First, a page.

Beliefs about Higher Education for Incarcerated People Through the Lens of Public Health Prevention

Beliefs about Higher Education for Incarcerated People


  • Holly Harner University of Pennsylvania School of Nursing
  • Brian Wyant La Salle University



Incarcerated individuals are one of the most educationally disadvantaged populations in U.S. Limited education is a risk factor for initial incarceration and recidivism. Despite robust empirical findings supporting post-secondary correctional education (PSCE) as an evidence-based intervention that reduces crime, some individuals are reluctant to support their adoption more widely. An opinion piece in the New York Times suggesting that prisons be turned into colleges provides an opportunity to better understand public opinion regarding PSCE programs through the lens of public health prevention. Although, many readers were supportive of PSCE’s as a means to prevent recidivism, many questioned if the target population was capable of completing college level work, if these programs would incentivize criminal behavior and felt prisoners are not deserving of the opportunity to take college courses, especially as student debt and college costs are rising. Lastly, potential implications and recommendations for policymakers and higher education leaders are discussed.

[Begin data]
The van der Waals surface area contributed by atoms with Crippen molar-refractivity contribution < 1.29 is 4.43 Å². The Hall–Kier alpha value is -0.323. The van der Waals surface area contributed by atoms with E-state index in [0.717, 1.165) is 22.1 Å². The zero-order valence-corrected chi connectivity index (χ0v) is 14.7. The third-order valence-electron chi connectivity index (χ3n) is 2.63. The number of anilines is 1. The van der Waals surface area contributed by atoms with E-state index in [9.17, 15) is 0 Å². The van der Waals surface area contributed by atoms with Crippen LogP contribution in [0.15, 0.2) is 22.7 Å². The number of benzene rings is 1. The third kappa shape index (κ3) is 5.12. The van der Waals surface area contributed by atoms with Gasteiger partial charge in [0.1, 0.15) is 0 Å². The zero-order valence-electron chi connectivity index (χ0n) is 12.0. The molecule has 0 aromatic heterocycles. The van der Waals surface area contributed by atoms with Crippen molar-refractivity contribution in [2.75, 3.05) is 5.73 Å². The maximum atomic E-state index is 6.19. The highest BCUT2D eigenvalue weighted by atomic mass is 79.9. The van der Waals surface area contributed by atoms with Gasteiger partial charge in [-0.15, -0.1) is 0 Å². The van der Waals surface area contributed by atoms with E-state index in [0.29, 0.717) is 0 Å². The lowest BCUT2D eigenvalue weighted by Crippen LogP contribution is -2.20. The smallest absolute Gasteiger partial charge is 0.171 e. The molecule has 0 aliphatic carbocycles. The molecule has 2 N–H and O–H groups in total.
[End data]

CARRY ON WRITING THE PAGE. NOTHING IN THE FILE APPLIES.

Author Biography

Holly Harner, University of Pennsylvania School of Nursing

The Afaf I. Meleis Director of the Center for Global Women’s Health 

Practice Professor of Women’s Health 

Senior Fellow of the Leonard Davis Institute  

University of Pennsylvania School of Nursing